Regulation of Contraction in Heart Muscle
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The sarcoplasmic reticulum (SR) in heart muscle releases a large amount of Ca2+ in response to a small amount of trigger Ca2+ by the mechanism of the Ca2+-induced Ca2+-release. A model was presented for the regulation of the SR Ca2+ release based on the assumptions that a Ca2+ gradient is formed from the level of Z-line toward the center of the cytoplasm as a result of continuous release of Ca2+ from the SR and that the volume of SR is quite small compared with the cytoplasmic volume. Numerical simulations showed that the amount of the SR Ca2+ release was dependent both on the initial SR Ca2+ content and the transsarcolemmal Ca2+ current. This interprets the effects of beat frequency and external [Ca2+] on twitch contractions in intact heart muscle. The present Ca2+ gradient model predicted that the reduction of the transsarcolemmal Ca2+ current alters the relation between the rate of rise and the peak of the cytoplasmic [Ca2+] in a twitch in such a way that lower the Ca2+ current, smaller the rate of rise of the cytoplasmic [Ca2+] at a given level of the peak cytoplasmic [Ca2+]. Measurements of the relations between the rate of rise and the peak of twitch force in rat papillary muscles and between the rate of rise and the peak of cytoplasmic [Ca2+] examined using fluo-3 in rat single heart myocytes were compatible with the prediction of the present model. Thus the model interpreted some important features in the regulation of the heart muscle contraction.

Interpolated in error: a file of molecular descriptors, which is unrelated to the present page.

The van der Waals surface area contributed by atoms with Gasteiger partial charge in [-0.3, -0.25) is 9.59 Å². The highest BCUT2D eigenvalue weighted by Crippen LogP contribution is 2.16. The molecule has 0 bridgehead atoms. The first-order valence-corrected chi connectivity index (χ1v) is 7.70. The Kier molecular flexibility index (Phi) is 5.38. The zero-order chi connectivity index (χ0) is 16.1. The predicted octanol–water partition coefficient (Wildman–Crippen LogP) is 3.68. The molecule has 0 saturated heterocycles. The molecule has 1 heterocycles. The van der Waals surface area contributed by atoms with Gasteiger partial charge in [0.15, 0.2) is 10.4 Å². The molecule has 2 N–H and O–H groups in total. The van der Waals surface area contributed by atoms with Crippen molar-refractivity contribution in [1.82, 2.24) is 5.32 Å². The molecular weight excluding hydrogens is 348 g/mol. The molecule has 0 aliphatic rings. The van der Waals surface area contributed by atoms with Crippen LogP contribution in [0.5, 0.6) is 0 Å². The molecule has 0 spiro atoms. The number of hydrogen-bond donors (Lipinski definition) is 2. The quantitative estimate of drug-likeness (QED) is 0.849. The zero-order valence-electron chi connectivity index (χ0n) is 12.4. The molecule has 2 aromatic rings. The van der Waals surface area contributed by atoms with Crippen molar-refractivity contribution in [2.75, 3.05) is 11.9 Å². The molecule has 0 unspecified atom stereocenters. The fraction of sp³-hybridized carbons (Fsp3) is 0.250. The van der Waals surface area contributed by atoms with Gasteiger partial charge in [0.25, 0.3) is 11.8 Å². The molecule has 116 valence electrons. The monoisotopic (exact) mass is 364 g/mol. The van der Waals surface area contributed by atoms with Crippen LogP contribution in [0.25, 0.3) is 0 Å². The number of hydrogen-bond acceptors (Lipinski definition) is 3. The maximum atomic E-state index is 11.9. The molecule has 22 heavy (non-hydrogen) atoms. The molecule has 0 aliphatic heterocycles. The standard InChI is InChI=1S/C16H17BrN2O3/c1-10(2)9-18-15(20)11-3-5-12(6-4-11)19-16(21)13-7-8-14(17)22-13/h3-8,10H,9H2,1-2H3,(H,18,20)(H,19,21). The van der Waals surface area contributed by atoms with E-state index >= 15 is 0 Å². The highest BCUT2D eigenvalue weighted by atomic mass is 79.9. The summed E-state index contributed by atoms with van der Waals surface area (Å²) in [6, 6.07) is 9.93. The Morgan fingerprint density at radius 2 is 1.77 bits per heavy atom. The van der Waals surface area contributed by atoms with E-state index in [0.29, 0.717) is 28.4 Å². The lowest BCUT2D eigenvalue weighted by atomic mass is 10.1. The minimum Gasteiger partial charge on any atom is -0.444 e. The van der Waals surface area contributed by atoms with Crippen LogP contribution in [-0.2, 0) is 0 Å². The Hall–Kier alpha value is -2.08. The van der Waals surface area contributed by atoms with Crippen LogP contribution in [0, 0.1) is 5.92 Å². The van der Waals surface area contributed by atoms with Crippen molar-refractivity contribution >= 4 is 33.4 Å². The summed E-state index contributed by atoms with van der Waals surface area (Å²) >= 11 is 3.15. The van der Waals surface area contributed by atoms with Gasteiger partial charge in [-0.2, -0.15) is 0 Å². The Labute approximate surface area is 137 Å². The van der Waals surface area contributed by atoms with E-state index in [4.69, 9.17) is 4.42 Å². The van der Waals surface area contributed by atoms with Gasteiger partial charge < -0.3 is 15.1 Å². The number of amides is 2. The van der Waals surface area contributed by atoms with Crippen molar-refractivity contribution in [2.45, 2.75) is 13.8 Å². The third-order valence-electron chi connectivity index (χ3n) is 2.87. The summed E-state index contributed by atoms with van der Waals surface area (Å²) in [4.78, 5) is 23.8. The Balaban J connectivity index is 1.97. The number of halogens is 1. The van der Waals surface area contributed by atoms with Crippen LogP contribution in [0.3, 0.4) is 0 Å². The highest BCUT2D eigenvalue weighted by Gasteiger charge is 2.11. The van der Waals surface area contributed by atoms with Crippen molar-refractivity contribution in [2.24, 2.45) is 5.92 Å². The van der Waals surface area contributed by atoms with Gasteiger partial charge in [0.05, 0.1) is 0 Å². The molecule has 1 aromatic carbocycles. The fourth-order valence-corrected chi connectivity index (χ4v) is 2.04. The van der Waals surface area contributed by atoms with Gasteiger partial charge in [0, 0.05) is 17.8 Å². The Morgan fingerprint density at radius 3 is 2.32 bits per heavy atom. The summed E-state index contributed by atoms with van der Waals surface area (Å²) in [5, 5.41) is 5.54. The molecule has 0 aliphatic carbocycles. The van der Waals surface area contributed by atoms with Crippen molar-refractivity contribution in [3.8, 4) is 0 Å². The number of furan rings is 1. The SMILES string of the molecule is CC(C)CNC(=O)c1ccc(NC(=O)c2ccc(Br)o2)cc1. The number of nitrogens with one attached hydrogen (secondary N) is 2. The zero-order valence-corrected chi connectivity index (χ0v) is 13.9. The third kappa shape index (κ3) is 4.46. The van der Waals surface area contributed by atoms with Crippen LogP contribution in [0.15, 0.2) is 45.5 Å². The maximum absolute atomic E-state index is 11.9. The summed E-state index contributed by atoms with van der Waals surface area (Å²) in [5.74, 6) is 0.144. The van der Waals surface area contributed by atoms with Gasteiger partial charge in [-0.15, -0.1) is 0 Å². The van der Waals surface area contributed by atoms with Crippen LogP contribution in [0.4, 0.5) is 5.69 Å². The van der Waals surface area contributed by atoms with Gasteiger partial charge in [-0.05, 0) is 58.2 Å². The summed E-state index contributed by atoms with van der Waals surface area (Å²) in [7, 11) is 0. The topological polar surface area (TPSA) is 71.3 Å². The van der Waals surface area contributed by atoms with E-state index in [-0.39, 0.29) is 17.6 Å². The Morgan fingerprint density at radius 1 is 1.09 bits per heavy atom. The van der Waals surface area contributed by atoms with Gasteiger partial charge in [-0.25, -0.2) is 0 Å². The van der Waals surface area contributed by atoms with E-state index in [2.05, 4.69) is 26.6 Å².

KeywordsSarcoplasmic Reticulum Heart Muscle Release Channel Beat Frequency Gradient Model
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